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Voice over IP Protocol Update. Michael Rubin [email protected] Clear Business Advantages. Revenue/ Min. Traditional. Traditional. Cost/ Min. Operational Savings: Per-port cost  50% Operating costs  45% CO space reqts  90%. Packet. Time. Voice Over Packet. Gateways. Packet.

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Clear business advantages l.jpg
Clear Business Advantages

Revenue/Min.

Traditional

Traditional

Cost/Min.

Operational Savings:Per-port cost  50%Operating costs  45%CO space reqts  90%

Packet

Time


Voice over packet l.jpg
Voice Over Packet

Gateways

Packet

  • Must convert between circuit and packet

Circuit Devices


Wide range of gateways l.jpg
Wide Range of Gateways

Access Gateways

IAD

IAD

LAG

CM

SS7/C7

Circuit

DSLAM

CMTS

  • POTS or PABX interfaces

  • 1-30 calls simultaneously

Carrier Gateway

  • Support SS7 trunks

  • Up to 100,000 calls or more simultaneously


Call control l.jpg
Call Control

  • Need to manage calls between gateways


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Network Model

Zone 5

Zone 1

Operator 2

Zone 4

Zone 2

Zone 3

Operator


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In the Beginning . . .

  • H.323

    • An international (ITU) standard

    • Developed for LAN videoconferencing

    • IP transport

    • PC clients

Packet


H 323 operation l.jpg
H.323 Operation

Call

RAS - registration, admissions, status

Call Signaling - setup, tear down

H.245 - channels, capabilities/preferences, flow control

RTP - audio data

Gatekeeper

Gatekeeper

GW

GW

H.225 - multiplexing, sequence numbering, error handling


H 323 analysis l.jpg
H.323 Analysis

  • Used by older devices

  • Supports only making connections

  • Other features must be implemented in gateway

    • Authorization codes, accounting codes, PINs

    • Two-stage dialing

    • Announcements, digits collection, etc.

  • No way for Gatekeeper to tell Gateway what to do


H 323 analysis10 l.jpg
H.323 Analysis

  • Too inefficient for large carrier gateways

    • Many different connections (H.225, H.245, RTP)

    • Heavy processing (ASN.1 message format)

    • No support for end-to-end SS7

  • Too complex for small access gateways

    • Gateway heavily involved in call setup

    • Too expensive to implement features


Softswitch architecture l.jpg
SoftSwitch Architecture

  • Provisioning

  • Services

  • Routing

  • Control

Softswitch

IAD

IAD

LAG

CM

SS7/C7

Circuit

DSLAM

CMTS

Control Protocol

  • Media conversion

  • Echo cancellation

  • Audio processing


Why a new model l.jpg
Why a New Model?

  • Component flexibility

    • Soft switch and MG can be from different vendors

    • Can mix MGs from different vendors

  • Central control

  • Lower cost

    • Soft switch benefits from Moore’s Law

    • Intelligence (=cost) removed from MG


Gateway control protocols l.jpg
Gateway Control Protocols

Coordination

  • Industry standards

    • Internet Protocol Device Control (IPDC)

    • Media Gateway Control Protocol (MGCP)

  • Standards Activity

    • IETF Megaco Working Group

    • ITU Study Group 16 (H.248)


Softswitch analysis l.jpg
Softswitch Analysis

  • Best for small gateways

    • Features implemented in softswitch

    • Central provisioning

    • Minimum requirements in gateway

    • Gateways can be very inexpensive

  • Adaptable for large carrier gateways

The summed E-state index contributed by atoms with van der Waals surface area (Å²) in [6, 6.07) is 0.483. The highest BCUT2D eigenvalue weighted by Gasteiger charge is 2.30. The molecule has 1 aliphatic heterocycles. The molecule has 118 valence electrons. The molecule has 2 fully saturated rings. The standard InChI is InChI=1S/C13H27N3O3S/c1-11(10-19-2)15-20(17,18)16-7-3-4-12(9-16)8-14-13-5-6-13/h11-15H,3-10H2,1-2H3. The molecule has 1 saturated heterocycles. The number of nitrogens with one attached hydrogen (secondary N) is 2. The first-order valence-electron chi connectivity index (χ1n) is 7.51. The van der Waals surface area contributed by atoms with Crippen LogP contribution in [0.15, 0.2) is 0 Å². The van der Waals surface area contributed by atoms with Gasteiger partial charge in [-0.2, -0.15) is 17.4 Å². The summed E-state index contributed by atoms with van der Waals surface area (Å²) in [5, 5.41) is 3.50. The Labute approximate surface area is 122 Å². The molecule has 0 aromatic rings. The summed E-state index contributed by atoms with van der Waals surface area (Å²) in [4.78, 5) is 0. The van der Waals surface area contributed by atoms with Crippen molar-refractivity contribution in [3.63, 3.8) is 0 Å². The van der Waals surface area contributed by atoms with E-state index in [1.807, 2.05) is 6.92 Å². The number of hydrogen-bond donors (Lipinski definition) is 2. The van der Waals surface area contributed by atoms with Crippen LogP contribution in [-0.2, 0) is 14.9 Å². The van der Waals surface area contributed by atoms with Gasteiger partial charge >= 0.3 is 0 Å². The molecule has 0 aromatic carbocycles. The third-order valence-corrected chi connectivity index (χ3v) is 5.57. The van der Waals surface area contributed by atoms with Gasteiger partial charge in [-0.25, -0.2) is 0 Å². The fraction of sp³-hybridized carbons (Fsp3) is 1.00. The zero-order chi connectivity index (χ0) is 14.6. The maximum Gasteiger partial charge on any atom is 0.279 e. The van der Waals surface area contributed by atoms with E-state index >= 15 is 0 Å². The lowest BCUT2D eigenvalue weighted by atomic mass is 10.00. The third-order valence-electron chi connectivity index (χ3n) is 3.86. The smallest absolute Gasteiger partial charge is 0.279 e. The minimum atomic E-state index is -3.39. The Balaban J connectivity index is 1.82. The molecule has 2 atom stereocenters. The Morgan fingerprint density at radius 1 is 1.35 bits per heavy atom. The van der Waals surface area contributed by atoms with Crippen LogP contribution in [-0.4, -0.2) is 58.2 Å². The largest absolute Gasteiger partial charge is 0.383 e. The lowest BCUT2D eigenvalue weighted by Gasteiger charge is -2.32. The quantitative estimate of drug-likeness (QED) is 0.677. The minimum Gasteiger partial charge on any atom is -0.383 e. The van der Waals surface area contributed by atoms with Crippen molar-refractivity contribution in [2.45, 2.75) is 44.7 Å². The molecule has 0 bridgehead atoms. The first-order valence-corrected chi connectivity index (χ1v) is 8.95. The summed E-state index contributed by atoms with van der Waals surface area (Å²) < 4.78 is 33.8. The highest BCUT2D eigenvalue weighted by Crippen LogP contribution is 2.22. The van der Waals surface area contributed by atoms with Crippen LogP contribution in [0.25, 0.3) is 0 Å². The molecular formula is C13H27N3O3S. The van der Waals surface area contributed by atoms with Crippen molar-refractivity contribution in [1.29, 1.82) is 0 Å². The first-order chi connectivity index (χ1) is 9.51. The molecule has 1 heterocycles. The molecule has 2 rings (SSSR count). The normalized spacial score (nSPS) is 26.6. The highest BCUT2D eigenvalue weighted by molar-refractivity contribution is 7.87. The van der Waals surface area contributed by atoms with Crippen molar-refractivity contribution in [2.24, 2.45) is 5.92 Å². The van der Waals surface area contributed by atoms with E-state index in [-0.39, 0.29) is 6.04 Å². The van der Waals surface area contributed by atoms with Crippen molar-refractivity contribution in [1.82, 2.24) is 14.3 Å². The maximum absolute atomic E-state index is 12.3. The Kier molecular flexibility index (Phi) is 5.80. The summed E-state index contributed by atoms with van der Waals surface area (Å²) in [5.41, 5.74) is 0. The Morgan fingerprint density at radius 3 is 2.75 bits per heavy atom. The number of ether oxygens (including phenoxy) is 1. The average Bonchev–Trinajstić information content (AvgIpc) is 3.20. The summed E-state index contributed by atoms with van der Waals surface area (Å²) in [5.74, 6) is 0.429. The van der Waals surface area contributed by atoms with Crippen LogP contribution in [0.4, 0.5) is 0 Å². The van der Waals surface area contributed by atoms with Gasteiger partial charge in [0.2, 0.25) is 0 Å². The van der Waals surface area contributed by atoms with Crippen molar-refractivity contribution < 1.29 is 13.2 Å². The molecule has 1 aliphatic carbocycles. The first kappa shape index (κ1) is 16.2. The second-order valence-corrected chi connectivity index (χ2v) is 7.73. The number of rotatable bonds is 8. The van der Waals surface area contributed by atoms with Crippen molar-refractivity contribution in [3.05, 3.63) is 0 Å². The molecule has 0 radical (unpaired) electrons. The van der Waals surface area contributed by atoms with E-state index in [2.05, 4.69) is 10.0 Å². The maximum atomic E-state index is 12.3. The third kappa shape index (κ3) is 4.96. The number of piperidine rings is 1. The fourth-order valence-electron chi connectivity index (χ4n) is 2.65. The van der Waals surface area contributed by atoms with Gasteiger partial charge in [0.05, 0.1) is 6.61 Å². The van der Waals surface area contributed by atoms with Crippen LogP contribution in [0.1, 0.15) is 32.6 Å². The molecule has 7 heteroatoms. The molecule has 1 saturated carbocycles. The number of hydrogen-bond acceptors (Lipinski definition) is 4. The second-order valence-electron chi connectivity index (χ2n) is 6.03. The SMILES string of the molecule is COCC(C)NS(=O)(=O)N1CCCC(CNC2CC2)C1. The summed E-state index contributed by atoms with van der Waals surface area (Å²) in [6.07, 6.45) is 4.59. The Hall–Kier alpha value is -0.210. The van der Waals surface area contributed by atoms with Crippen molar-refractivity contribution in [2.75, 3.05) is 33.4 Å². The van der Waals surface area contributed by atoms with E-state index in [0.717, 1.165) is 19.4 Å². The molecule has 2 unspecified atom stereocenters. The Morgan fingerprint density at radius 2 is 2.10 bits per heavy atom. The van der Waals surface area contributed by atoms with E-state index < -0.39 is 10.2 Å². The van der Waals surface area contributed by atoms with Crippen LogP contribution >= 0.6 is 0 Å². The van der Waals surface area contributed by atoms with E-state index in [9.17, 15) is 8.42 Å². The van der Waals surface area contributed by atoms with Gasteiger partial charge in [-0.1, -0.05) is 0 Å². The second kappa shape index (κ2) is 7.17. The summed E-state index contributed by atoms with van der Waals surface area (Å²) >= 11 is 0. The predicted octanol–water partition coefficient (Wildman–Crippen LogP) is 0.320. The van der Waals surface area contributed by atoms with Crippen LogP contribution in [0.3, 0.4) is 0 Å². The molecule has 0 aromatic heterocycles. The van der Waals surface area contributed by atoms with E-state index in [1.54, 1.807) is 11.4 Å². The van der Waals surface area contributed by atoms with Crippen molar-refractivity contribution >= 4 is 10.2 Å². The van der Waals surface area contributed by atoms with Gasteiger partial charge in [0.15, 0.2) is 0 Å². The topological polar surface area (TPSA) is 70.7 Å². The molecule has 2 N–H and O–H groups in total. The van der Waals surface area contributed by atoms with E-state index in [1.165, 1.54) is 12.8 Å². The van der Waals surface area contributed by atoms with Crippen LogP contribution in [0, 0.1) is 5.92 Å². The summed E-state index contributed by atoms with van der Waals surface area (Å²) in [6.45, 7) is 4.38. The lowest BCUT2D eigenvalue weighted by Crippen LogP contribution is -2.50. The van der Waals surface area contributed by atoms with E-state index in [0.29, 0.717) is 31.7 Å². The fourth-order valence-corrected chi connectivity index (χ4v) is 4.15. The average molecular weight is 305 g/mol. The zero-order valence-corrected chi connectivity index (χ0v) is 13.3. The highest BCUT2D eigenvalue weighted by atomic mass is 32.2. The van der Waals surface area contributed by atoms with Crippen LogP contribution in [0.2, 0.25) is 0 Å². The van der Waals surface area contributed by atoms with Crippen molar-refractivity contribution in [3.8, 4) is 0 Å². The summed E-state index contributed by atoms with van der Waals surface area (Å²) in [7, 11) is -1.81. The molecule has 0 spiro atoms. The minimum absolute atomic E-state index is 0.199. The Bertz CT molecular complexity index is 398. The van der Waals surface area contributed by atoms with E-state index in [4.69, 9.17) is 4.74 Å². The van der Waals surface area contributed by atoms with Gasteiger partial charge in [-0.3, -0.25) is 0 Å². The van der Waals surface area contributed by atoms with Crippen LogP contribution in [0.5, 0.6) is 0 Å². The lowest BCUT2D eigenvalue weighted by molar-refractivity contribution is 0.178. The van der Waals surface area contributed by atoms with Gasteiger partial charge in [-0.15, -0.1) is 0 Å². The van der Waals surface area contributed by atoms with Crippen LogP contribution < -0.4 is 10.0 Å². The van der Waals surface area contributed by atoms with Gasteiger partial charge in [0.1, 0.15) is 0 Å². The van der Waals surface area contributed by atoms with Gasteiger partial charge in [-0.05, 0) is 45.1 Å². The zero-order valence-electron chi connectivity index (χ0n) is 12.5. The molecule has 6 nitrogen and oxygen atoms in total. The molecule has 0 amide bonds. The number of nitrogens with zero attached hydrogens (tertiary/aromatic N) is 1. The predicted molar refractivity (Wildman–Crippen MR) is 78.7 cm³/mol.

• Efficient processing

    • Can support end-to-end SS7

    • Large networks can have multiple softswitches


From the internet l.jpg
From the Internet . . .

  • Session Initiation Protocol (SIP)

    • An IETF recommendation

    • Used to initiate multimedia sessions

    • Works with other protocols (SDP, RTP, etc.)

Packet


Sip evolution l.jpg
SIP Evolution

  • Many efforts to apply to telephony

    • PSTN-Internet (PINT) working group

    • IP Telephony (IPTel) working group

    • Distributed Call Signaling (DCS) efforts

    • Inter-Domain Signaling (SIP-T)

  • Vocal Internet following

  • SIP devices starting to appear

    • Interoperability “bake-offs”


Sip analysis l.jpg
SIP Analysis

  • Much more “light-weight” than H.323

  • Supports call signaling only

  • Used for interoperability with edge devices

    • PCs

    • IP Phones/PABXs

    • Low-end gateways

    • IADs


Market reality l.jpg
Market Reality

  • Softswitch architecture has won for carrier core networks

  • Required in virtually all carrier and vendor architectures

  • Long-term direction is Megaco/H.248

    • Most softswitches and devices currently implement MGCP


Softswitch must be multiprotocol l.jpg
Softswitch Must Be Multiprotocol

PSTN

IAD

CM

CPE

LAG

CMTS

DSLAM

SoftSwitch

CL4

CL5

SIPH.323

Other Zone/Network

MGCP, H.248

PBX


Call management standards l.jpg
Call Management Standards

  • Within a Zone

  • Zone-to-Zone

  • Operator-to-Operator


Inter domain signaling l.jpg
Inter-Domain Signaling

Softswitch

Softswitch

H.323 (ITU/ETSI)

SIP-T (IETF)

BICC (ITU)

MG

MG

MG

MG

MG

MG

Not addressed by MGCP, H.248, etc.


Inter domain signaling analysis l.jpg
Inter-Domain Signaling Analysis

  • Likely to differ by operator

  • Supports call signaling only

  • Needs to support end-to-end SS7/C7


Summary l.jpg

Need to support both large carrier gateways and small devices

Softswitch model better than H.323 for both

Megaco/H.248 the long term gateway control protocol

H.323 and SIP will be used for customer packet devices

Softswitch must mediate between them

Summary


Thank you l.jpg

Thank You devices

Michael Rubin

Sonus Networks, Inc.

5 Carlisle Road

Westford, MA 01886,

Phone: 1.978.589 8422

Fax: 1.978.392.9118

[email protected]


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